To obtain the data for the study of the exposome, biomonitoring is the most widely used strategy. There are two types of biomonitoring, which in turn complement each other by providing a more complete picture:
- Human biomonitoring: It consists of collecting biological samples, usually blood or urine. Concentrations of toxics or pollutants and their metabolites are analyzed. Other parameters that are compared to reference values are also measured.
- Environmental biomonitoring: It collects environmental samples that may include food, water, or air, and so their presence and the level of exposure are linked to the environment of the different population groups.
The biomarkers in turn may indicate:
- Exposure, indicating only the presence of a substance,
- Effect, the evidence of biochemical, physiological, or behavioral alterations that are associated with diseases,
- Susceptibility, in relation to the ability to respond to the exposure of a non-genetic factor.
The exposome in health and disease
According to the WHO, among the top 10 causes of death linked to a person’s life environment we find cardiovascular disease, cancer, and respiratory diseases.
The role of an individual’s diet on the cardiovascular system is well known. For instance, a diet rich in salt or fat may lead to high blood pressure or dyslipidemia, which in turn are risk factors for atherosclerosis, myocardial infarction, or stroke.
The microbiota is also widely related to the risk of cardiovascular disease. Certain foods and components of the gut flora have been linked to a higher risk of atherosclerosis. An example is L-Carnitine, which is found in meats or dairy products and is metabolized by the gut microbiota generating, among other compounds, N-trimethylamine oxide, which promotes cardiovascular inflammatory processes.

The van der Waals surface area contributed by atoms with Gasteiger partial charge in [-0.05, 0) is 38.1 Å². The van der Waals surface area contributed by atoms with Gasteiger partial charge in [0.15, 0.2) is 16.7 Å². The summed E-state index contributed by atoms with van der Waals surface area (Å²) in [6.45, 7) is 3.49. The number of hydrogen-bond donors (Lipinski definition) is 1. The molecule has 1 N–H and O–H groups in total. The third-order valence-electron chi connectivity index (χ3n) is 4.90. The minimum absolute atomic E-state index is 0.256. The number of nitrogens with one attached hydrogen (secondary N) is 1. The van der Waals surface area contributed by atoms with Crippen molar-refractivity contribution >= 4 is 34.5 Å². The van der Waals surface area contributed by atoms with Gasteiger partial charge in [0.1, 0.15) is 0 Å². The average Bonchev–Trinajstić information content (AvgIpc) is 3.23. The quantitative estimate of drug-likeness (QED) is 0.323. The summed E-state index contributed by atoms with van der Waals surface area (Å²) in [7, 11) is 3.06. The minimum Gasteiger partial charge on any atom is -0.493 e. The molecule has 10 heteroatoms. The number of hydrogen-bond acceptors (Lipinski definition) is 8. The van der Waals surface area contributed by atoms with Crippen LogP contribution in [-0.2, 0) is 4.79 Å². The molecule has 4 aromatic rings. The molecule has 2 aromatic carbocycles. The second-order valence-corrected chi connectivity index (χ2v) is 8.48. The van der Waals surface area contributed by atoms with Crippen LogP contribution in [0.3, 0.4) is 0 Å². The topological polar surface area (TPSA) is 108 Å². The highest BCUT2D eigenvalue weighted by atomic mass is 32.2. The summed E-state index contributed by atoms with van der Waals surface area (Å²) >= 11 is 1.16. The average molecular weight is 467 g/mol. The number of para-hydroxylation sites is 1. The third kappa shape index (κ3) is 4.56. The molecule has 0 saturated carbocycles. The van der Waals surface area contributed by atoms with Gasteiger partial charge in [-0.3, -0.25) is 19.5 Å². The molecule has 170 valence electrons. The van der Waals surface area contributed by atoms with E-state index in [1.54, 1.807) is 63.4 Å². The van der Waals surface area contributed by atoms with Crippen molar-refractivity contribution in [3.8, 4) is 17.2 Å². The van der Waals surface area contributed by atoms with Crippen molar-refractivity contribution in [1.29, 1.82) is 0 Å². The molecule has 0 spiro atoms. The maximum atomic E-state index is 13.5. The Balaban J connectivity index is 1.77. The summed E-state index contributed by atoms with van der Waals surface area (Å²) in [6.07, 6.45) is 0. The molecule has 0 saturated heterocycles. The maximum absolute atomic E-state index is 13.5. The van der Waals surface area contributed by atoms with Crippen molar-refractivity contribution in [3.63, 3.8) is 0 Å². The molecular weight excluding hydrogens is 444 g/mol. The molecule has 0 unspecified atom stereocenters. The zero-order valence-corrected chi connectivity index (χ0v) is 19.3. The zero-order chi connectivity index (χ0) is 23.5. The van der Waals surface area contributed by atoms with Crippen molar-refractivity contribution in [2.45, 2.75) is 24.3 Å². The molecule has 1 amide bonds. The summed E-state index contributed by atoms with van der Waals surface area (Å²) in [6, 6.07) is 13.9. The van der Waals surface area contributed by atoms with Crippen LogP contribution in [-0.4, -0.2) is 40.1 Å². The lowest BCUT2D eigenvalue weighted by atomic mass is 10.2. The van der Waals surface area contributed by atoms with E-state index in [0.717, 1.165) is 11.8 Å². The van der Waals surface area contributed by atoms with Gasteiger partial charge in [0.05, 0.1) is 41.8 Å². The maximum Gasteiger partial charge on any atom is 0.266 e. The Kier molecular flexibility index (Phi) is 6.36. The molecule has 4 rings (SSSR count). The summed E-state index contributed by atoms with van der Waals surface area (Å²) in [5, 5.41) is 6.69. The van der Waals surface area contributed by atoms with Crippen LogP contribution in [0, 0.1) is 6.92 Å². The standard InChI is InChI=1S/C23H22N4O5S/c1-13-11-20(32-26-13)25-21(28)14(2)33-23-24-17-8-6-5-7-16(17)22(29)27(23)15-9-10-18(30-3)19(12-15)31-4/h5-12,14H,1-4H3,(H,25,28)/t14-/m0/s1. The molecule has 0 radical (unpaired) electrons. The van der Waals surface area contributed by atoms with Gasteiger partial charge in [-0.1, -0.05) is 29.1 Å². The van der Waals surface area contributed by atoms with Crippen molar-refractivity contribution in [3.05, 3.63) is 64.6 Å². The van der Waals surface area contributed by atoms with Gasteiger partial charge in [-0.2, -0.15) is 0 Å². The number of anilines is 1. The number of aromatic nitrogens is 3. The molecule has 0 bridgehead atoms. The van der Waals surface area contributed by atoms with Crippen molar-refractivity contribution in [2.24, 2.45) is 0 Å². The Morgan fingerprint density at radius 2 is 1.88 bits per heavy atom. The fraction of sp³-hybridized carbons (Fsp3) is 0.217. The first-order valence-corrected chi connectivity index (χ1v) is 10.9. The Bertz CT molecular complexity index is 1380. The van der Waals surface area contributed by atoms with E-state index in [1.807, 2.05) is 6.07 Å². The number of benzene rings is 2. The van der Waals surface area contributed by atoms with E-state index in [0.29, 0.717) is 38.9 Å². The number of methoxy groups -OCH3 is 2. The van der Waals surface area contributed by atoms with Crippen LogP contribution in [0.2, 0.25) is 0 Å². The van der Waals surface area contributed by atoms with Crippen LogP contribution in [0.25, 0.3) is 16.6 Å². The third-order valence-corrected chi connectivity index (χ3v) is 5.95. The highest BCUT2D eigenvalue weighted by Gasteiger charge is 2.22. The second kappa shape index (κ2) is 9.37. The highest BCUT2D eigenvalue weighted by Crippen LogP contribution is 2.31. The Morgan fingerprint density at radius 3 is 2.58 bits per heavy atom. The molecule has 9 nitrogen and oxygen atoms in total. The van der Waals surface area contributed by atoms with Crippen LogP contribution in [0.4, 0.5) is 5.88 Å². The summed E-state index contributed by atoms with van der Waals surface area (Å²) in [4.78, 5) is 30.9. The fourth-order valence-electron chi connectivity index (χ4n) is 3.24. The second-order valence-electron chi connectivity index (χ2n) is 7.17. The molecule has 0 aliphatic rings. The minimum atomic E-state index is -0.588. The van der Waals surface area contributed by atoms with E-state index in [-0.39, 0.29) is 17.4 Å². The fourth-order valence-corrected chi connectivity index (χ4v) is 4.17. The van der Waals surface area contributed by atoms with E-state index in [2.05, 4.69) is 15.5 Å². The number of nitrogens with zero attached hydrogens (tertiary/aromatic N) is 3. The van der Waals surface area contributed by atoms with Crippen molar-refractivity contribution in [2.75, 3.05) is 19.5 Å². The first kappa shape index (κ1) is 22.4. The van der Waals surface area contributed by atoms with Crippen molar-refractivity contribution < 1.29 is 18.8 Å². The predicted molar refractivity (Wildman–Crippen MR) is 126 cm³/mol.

Pollution, noise, or lifestyle habits are also factors that may be avoided and help lower the incidence of cardiovascular disease.
Early identification of these exposure factors and their elimination are key strategies in the development of preventive plans based on each individual’s exposome.
Cancer is a multifactorial disease, and a large number of the factors involved are still unknown. However, it seems clear that some non-genetic factors are linked to the development of cancer,
One factor typically linked to skin cancer is exposure to the sun. UV radiation is known to cause mutations in skin cell DNA.
Additionally, some substances, like pesticides, some air pollutants, toxic substances that are present in certain foods or water (e.g. arsenic), as well as others like physical activity or circadian rhythm are also closely linked to skin cancer.
Breast cancer is also influenced by the exposome. Exposure to certain substances, like dichlorodiphenyltrichloroethane (DDT), polycyclic aromatic hydrocarbons (PAH), and heavy metals during certain susceptibility windows (such as the prenatal stage, gestation, or menopause) are strongly linked to the development of this pathology.